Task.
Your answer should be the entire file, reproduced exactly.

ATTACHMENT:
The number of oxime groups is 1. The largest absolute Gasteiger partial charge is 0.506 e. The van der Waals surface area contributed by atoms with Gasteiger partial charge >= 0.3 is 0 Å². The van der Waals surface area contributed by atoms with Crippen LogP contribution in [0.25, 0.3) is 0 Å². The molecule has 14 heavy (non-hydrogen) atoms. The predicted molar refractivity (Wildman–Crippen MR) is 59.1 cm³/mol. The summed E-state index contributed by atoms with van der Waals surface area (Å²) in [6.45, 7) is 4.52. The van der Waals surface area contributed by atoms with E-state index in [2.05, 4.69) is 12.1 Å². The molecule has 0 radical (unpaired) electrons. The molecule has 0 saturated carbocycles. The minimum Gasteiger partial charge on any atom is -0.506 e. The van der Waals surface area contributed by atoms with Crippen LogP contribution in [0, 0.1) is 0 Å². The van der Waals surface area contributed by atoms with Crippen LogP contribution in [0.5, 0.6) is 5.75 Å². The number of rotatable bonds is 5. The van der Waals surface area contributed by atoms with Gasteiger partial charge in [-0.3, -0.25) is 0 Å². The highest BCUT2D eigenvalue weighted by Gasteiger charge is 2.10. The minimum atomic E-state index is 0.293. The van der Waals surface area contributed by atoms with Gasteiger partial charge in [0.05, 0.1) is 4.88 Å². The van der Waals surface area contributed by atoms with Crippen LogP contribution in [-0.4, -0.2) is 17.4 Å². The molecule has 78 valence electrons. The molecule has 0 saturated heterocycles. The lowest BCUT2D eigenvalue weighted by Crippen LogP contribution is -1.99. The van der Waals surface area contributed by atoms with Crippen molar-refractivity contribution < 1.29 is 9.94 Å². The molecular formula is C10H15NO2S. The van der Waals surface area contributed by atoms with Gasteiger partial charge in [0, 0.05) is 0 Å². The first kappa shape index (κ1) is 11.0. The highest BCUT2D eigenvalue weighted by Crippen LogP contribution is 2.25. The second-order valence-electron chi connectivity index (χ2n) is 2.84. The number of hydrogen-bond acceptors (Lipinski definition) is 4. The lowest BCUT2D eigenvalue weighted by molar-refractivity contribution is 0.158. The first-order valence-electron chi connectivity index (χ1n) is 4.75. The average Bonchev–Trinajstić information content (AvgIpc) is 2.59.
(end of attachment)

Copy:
The number of oxime groups is 1. The largest absolute Gasteiger partial charge is 0.506 e. The van der Waals surface area contributed by atoms with Gasteiger partial charge >= 0.3 is 0 Å². The van der Waals surface area contributed by atoms with Crippen LogP contribution in [0.25, 0.3) is 0 Å². The molecule has 14 heavy (non-hydrogen) atoms. The predicted molar refractivity (Wildman–Crippen MR) is 59.1 cm³/mol. The summed E-state index contributed by atoms with van der Waals surface area (Å²) in [6.45, 7) is 4.52. The van der Waals surface area contributed by atoms with E-state index in [2.05, 4.69) is 12.1 Å². The molecule has 0 radical (unpaired) electrons. The molecule has 0 saturated carbocycles. The minimum Gasteiger partial charge on any atom is -0.506 e. The van der Waals surface area contributed by atoms with Crippen LogP contribution in [0, 0.1) is 0 Å². The van der Waals surface area contributed by atoms with Crippen LogP contribution in [0.5, 0.6) is 5.75 Å². The number of rotatable bonds is 5. The van der Waals surface area contributed by atoms with Gasteiger partial charge in [-0.3, -0.25) is 0 Å². The highest BCUT2D eigenvalue weighted by Gasteiger charge is 2.10. The minimum atomic E-state index is 0.293. The van der Waals surface area contributed by atoms with Gasteiger partial charge in [0.05, 0.1) is 4.88 Å². The van der Waals surface area contributed by atoms with Crippen LogP contribution in [-0.4, -0.2) is 17.4 Å². The molecule has 78 valence electrons. The molecule has 0 saturated heterocycles. The lowest BCUT2D eigenvalue weighted by Crippen LogP contribution is -1.99. The van der Waals surface area contributed by atoms with Crippen molar-refractivity contribution < 1.29 is 9.94 Å². The molecular formula is C10H15NO2S. The van der Waals surface area contributed by atoms with Gasteiger partial charge in [0, 0.05) is 0 Å². The first kappa shape index (κ1) is 11.0. The highest BCUT2D eigenvalue weighted by Crippen LogP contribution is 2.25. The second-order valence-electron chi connectivity index (χ2n) is 2.84. The number of hydrogen-bond acceptors (Lipinski definition) is 4. The lowest BCUT2D eigenvalue weighted by molar-refractivity contribution is 0.158. The first-order valence-electron chi connectivity index (χ1n) is 4.75. The average Bonchev–Trinajstić information content (AvgIpc) is 2.59.